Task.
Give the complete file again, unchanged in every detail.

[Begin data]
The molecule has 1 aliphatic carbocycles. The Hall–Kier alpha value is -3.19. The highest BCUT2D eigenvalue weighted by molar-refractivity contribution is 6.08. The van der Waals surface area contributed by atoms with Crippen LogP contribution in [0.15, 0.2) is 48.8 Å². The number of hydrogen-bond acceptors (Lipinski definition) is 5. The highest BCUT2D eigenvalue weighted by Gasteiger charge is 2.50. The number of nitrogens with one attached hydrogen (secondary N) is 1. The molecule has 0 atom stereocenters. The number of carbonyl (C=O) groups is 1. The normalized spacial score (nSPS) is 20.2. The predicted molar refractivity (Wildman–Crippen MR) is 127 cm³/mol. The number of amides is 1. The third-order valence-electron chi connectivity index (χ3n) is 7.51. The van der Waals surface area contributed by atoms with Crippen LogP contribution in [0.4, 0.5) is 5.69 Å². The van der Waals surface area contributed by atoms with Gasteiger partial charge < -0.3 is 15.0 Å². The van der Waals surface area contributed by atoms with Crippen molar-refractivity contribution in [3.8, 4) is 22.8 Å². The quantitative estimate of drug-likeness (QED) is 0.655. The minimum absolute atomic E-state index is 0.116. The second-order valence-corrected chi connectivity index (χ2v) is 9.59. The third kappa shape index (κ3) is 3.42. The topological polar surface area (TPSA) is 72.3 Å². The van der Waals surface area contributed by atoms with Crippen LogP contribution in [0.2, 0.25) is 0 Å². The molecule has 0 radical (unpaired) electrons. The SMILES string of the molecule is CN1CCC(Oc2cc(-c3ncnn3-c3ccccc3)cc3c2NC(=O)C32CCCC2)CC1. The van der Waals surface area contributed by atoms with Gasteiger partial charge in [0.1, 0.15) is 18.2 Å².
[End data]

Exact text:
The molecule has 1 aliphatic carbocycles. The Hall–Kier alpha value is -3.19. The highest BCUT2D eigenvalue weighted by molar-refractivity contribution is 6.08. The van der Waals surface area contributed by atoms with Crippen LogP contribution in [0.15, 0.2) is 48.8 Å². The number of hydrogen-bond acceptors (Lipinski definition) is 5. The highest BCUT2D eigenvalue weighted by Gasteiger charge is 2.50. The number of nitrogens with one attached hydrogen (secondary N) is 1. The molecule has 0 atom stereocenters. The number of carbonyl (C=O) groups is 1. The normalized spacial score (nSPS) is 20.2. The predicted molar refractivity (Wildman–Crippen MR) is 127 cm³/mol. The number of amides is 1. The third-order valence-electron chi connectivity index (χ3n) is 7.51. The van der Waals surface area contributed by atoms with Crippen LogP contribution in [0.4, 0.5) is 5.69 Å². The van der Waals surface area contributed by atoms with Gasteiger partial charge < -0.3 is 15.0 Å². The van der Waals surface area contributed by atoms with Crippen molar-refractivity contribution in [3.8, 4) is 22.8 Å². The quantitative estimate of drug-likeness (QED) is 0.655. The minimum absolute atomic E-state index is 0.116. The second-order valence-corrected chi connectivity index (χ2v) is 9.59. The third kappa shape index (κ3) is 3.42. The topological polar surface area (TPSA) is 72.3 Å². The van der Waals surface area contributed by atoms with Crippen LogP contribution in [0.2, 0.25) is 0 Å². The molecule has 0 radical (unpaired) electrons. The SMILES string of the molecule is CN1CCC(Oc2cc(-c3ncnn3-c3ccccc3)cc3c2NC(=O)C32CCCC2)CC1. The van der Waals surface area contributed by atoms with Gasteiger partial charge in [0.1, 0.15) is 18.2 Å².